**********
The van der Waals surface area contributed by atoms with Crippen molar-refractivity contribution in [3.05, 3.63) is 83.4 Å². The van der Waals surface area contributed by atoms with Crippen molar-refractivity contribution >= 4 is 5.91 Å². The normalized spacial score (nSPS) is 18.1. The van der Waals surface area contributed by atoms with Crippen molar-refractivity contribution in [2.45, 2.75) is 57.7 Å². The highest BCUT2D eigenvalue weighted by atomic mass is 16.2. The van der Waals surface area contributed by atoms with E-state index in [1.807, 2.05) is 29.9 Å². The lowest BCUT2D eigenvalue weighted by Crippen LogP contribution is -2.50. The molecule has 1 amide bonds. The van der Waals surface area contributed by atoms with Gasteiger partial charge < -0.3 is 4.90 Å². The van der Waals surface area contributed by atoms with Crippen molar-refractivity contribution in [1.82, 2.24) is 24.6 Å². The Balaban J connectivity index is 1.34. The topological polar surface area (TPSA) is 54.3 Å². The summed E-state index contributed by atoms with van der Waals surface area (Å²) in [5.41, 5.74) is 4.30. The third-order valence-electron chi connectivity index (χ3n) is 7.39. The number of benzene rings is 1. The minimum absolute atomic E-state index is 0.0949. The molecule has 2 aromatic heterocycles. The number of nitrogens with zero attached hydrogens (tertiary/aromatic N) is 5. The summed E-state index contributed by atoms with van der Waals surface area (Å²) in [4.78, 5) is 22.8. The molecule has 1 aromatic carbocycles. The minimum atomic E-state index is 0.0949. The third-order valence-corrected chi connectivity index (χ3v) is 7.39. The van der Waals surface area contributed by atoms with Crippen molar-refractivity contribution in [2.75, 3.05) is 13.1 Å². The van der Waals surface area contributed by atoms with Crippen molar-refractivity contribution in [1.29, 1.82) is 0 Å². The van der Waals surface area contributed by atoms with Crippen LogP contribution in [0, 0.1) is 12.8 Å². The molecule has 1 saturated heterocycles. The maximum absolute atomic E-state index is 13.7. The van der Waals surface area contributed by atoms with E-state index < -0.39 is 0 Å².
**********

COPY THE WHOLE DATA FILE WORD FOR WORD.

The van der Waals surface area contributed by atoms with Crippen molar-refractivity contribution in [3.05, 3.63) is 83.4 Å². The van der Waals surface area contributed by atoms with Crippen molar-refractivity contribution >= 4 is 5.91 Å². The normalized spacial score (nSPS) is 18.1. The van der Waals surface area contributed by atoms with Crippen molar-refractivity contribution in [2.45, 2.75) is 57.7 Å². The highest BCUT2D eigenvalue weighted by atomic mass is 16.2. The van der Waals surface area contributed by atoms with E-state index in [1.807, 2.05) is 29.9 Å². The lowest BCUT2D eigenvalue weighted by Crippen LogP contribution is -2.50. The molecule has 1 amide bonds. The van der Waals surface area contributed by atoms with Gasteiger partial charge < -0.3 is 4.90 Å². The van der Waals surface area contributed by atoms with Crippen molar-refractivity contribution in [1.82, 2.24) is 24.6 Å². The Balaban J connectivity index is 1.34. The topological polar surface area (TPSA) is 54.3 Å². The summed E-state index contributed by atoms with van der Waals surface area (Å²) in [5.41, 5.74) is 4.30. The third-order valence-electron chi connectivity index (χ3n) is 7.39. The number of benzene rings is 1. The minimum absolute atomic E-state index is 0.0949. The molecule has 2 aromatic heterocycles. The number of nitrogens with zero attached hydrogens (tertiary/aromatic N) is 5. The summed E-state index contributed by atoms with van der Waals surface area (Å²) in [4.78, 5) is 22.8. The molecule has 1 aromatic carbocycles. The minimum atomic E-state index is 0.0949. The third-order valence-corrected chi connectivity index (χ3v) is 7.39. The van der Waals surface area contributed by atoms with Crippen molar-refractivity contribution in [2.75, 3.05) is 13.1 Å². The van der Waals surface area contributed by atoms with Crippen molar-refractivity contribution in [1.29, 1.82) is 0 Å². The van der Waals surface area contributed by atoms with Crippen LogP contribution in [0, 0.1) is 12.8 Å². The molecule has 1 saturated heterocycles. The maximum absolute atomic E-state index is 13.7. The van der Waals surface area contributed by atoms with E-state index < -0.39 is 0 Å².